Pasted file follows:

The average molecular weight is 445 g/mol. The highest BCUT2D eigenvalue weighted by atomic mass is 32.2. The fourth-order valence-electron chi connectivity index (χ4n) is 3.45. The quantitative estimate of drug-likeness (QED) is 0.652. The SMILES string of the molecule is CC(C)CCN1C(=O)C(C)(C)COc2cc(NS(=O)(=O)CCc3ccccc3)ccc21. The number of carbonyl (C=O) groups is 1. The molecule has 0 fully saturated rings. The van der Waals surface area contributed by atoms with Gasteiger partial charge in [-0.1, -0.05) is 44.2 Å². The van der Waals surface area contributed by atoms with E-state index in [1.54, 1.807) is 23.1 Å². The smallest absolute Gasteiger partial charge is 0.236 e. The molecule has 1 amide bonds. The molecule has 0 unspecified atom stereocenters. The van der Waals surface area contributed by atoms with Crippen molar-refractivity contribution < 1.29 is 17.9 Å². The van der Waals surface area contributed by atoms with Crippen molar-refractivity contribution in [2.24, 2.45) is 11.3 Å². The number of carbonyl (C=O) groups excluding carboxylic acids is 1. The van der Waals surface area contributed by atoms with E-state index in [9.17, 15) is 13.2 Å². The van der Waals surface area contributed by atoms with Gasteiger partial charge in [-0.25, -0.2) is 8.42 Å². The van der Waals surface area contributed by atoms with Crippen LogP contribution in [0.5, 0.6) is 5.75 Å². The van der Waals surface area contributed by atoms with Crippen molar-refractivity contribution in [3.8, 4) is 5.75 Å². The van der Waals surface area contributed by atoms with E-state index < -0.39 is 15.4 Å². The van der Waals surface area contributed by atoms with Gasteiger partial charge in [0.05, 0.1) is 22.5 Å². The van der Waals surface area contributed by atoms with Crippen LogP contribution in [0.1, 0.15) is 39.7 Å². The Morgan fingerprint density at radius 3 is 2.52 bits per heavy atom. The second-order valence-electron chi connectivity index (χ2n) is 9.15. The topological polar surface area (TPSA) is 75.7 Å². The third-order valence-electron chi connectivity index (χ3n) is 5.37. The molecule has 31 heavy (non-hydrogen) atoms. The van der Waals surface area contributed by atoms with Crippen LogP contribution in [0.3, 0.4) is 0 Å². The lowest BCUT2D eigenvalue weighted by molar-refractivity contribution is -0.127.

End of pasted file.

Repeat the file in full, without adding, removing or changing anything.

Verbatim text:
The average molecular weight is 445 g/mol. The highest BCUT2D eigenvalue weighted by atomic mass is 32.2. The fourth-order valence-electron chi connectivity index (χ4n) is 3.45. The quantitative estimate of drug-likeness (QED) is 0.652. The SMILES string of the molecule is CC(C)CCN1C(=O)C(C)(C)COc2cc(NS(=O)(=O)CCc3ccccc3)ccc21. The number of carbonyl (C=O) groups is 1. The molecule has 0 fully saturated rings. The van der Waals surface area contributed by atoms with Gasteiger partial charge in [-0.1, -0.05) is 44.2 Å². The van der Waals surface area contributed by atoms with E-state index in [1.54, 1.807) is 23.1 Å². The smallest absolute Gasteiger partial charge is 0.236 e. The molecule has 1 amide bonds. The molecule has 0 unspecified atom stereocenters. The van der Waals surface area contributed by atoms with Crippen molar-refractivity contribution < 1.29 is 17.9 Å². The van der Waals surface area contributed by atoms with Crippen molar-refractivity contribution in [2.24, 2.45) is 11.3 Å². The number of carbonyl (C=O) groups excluding carboxylic acids is 1. The van der Waals surface area contributed by atoms with E-state index in [9.17, 15) is 13.2 Å². The van der Waals surface area contributed by atoms with Gasteiger partial charge in [-0.25, -0.2) is 8.42 Å². The van der Waals surface area contributed by atoms with Crippen LogP contribution in [0.5, 0.6) is 5.75 Å². The van der Waals surface area contributed by atoms with Crippen molar-refractivity contribution in [3.8, 4) is 5.75 Å². The van der Waals surface area contributed by atoms with E-state index < -0.39 is 15.4 Å². The van der Waals surface area contributed by atoms with Gasteiger partial charge in [0.05, 0.1) is 22.5 Å². The van der Waals surface area contributed by atoms with Crippen LogP contribution in [0.1, 0.15) is 39.7 Å². The Morgan fingerprint density at radius 3 is 2.52 bits per heavy atom. The second-order valence-electron chi connectivity index (χ2n) is 9.15. The topological polar surface area (TPSA) is 75.7 Å². The third-order valence-electron chi connectivity index (χ3n) is 5.37. The molecule has 31 heavy (non-hydrogen) atoms. The van der Waals surface area contributed by atoms with Crippen LogP contribution in [0.3, 0.4) is 0 Å². The lowest BCUT2D eigenvalue weighted by molar-refractivity contribution is -0.127.